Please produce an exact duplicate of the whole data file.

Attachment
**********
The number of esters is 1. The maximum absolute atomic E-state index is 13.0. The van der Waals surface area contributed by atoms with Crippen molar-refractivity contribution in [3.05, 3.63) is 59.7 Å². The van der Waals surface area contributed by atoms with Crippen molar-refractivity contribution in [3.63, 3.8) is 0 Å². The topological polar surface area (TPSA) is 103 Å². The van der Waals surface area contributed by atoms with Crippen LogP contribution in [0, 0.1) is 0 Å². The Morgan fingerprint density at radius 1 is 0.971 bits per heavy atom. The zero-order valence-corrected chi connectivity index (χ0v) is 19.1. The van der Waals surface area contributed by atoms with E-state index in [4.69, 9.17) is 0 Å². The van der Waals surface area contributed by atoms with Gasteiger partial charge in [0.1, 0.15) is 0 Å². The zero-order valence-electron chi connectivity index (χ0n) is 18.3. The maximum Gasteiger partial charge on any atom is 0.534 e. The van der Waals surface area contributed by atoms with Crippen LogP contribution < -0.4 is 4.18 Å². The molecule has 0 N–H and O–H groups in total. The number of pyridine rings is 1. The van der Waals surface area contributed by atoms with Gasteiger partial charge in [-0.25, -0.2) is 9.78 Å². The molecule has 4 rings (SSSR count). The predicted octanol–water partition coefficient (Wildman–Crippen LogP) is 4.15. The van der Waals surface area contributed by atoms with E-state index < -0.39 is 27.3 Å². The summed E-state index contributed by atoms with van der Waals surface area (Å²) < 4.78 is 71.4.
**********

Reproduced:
The number of esters is 1. The maximum absolute atomic E-state index is 13.0. The van der Waals surface area contributed by atoms with Crippen molar-refractivity contribution in [3.05, 3.63) is 59.7 Å². The van der Waals surface area contributed by atoms with Crippen molar-refractivity contribution in [3.63, 3.8) is 0 Å². The topological polar surface area (TPSA) is 103 Å². The van der Waals surface area contributed by atoms with Crippen LogP contribution in [0, 0.1) is 0 Å². The Morgan fingerprint density at radius 1 is 0.971 bits per heavy atom. The zero-order valence-corrected chi connectivity index (χ0v) is 19.1. The van der Waals surface area contributed by atoms with E-state index in [4.69, 9.17) is 0 Å². The van der Waals surface area contributed by atoms with Gasteiger partial charge in [0.1, 0.15) is 0 Å². The zero-order valence-electron chi connectivity index (χ0n) is 18.3. The maximum Gasteiger partial charge on any atom is 0.534 e. The van der Waals surface area contributed by atoms with Crippen LogP contribution < -0.4 is 4.18 Å². The molecule has 0 N–H and O–H groups in total. The number of pyridine rings is 1. The van der Waals surface area contributed by atoms with Gasteiger partial charge in [-0.25, -0.2) is 9.78 Å². The molecule has 4 rings (SSSR count). The predicted octanol–water partition coefficient (Wildman–Crippen LogP) is 4.15. The van der Waals surface area contributed by atoms with E-state index < -0.39 is 27.3 Å². The summed E-state index contributed by atoms with van der Waals surface area (Å²) < 4.78 is 71.4.